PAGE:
|| We need more of this, now. This was one of many early season laps before the resort opened for the season. I was chomping at the bit this particular day, so Re, Erme, and Anna met me after I had taken a few laps. This particular moment speaks to me because you can see one pole clearly, one ski clearly, and the other ski and pole are in motion. Lots of people have said that these shots will cease to become interesting because of the latest round of high-resolution helmet cameras. Go shoot something like this on a GoPro, I’m sure you can get…close….
Shot at Brighton Ski Resort with a Canon 5dMkii on a chest harness. ||
|| Morning to night, a Saturday in Salt Lake City. ||
|| Skiing powder in the Bear Trap aspens in Big Cottonwood Canyon on a cold, cold powder day in January. ||
|| Ironic as it is to pay homage digitally, I’m a huge fan of this cover. ||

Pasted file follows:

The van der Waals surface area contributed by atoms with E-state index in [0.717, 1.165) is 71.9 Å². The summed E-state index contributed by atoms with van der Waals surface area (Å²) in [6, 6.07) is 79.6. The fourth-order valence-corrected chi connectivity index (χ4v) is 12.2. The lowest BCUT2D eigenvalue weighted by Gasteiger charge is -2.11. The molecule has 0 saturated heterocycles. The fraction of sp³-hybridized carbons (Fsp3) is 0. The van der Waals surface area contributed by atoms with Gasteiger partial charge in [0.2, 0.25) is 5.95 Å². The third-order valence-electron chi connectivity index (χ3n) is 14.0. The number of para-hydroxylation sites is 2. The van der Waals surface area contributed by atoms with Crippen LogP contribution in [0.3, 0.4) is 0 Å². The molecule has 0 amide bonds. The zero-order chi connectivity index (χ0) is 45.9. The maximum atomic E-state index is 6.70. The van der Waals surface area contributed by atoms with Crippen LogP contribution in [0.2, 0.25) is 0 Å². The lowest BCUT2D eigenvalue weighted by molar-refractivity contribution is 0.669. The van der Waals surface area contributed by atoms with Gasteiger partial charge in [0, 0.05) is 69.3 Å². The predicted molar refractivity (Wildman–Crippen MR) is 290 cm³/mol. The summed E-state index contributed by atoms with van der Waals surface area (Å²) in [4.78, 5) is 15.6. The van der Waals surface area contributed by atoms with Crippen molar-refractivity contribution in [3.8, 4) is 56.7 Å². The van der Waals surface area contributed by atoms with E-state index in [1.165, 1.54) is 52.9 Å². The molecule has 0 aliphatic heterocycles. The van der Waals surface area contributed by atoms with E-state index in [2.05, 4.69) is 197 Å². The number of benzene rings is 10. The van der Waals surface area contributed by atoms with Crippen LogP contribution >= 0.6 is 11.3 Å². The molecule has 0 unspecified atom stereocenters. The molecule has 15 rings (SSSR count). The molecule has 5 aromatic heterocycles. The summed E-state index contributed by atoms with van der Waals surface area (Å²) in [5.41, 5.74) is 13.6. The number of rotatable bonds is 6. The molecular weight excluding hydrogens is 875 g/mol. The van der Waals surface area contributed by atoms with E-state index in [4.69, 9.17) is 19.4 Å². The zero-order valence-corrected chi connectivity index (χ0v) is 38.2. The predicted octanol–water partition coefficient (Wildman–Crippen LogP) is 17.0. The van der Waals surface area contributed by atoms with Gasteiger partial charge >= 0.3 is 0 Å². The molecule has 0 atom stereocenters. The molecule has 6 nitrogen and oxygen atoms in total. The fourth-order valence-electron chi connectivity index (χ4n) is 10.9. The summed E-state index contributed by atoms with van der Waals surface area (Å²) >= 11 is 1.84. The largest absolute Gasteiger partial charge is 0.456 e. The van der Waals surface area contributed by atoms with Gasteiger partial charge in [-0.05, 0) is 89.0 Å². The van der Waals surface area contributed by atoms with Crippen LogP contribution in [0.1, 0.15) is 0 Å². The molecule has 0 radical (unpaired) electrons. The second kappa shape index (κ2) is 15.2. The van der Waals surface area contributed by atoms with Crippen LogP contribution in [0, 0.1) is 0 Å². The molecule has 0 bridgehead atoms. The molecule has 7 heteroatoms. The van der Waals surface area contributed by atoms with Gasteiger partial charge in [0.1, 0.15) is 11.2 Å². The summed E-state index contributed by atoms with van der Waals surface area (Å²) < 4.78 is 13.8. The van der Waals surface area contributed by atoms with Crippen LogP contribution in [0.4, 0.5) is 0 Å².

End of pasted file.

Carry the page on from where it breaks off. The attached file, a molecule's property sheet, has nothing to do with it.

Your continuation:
|| Emma Bowl in Silver Fork on top and Alta, Utah from Grizzly Gulch on the bottom. Sunday was a day of ski touring with Re Wikstrom, Erme Catino, Anna Catino, and Joe Morabito. ||
|| Snow is always changing. Snowflakes fall from the sky pointy and perfect, and once on Earth they take on a more practical shape. Temperature, wind, and weight all work to melt, move, form and deform the snowpack. Individual flakes turn into multi-faceted grains; a little round over here and a little square over there. Over time, these grains lock together to form the surface that bears our weight when we take a walk or ski down the mountain. Here’s a small piece of the larger puzzle, an individual grain from the Utah snowpack.
This grain was photographed against a 3mm snow classification grid on a BCA snow card. I used a 100mm 2.8 macro lens, a Canon 580ex in slave mode, and a Canon 7D. ||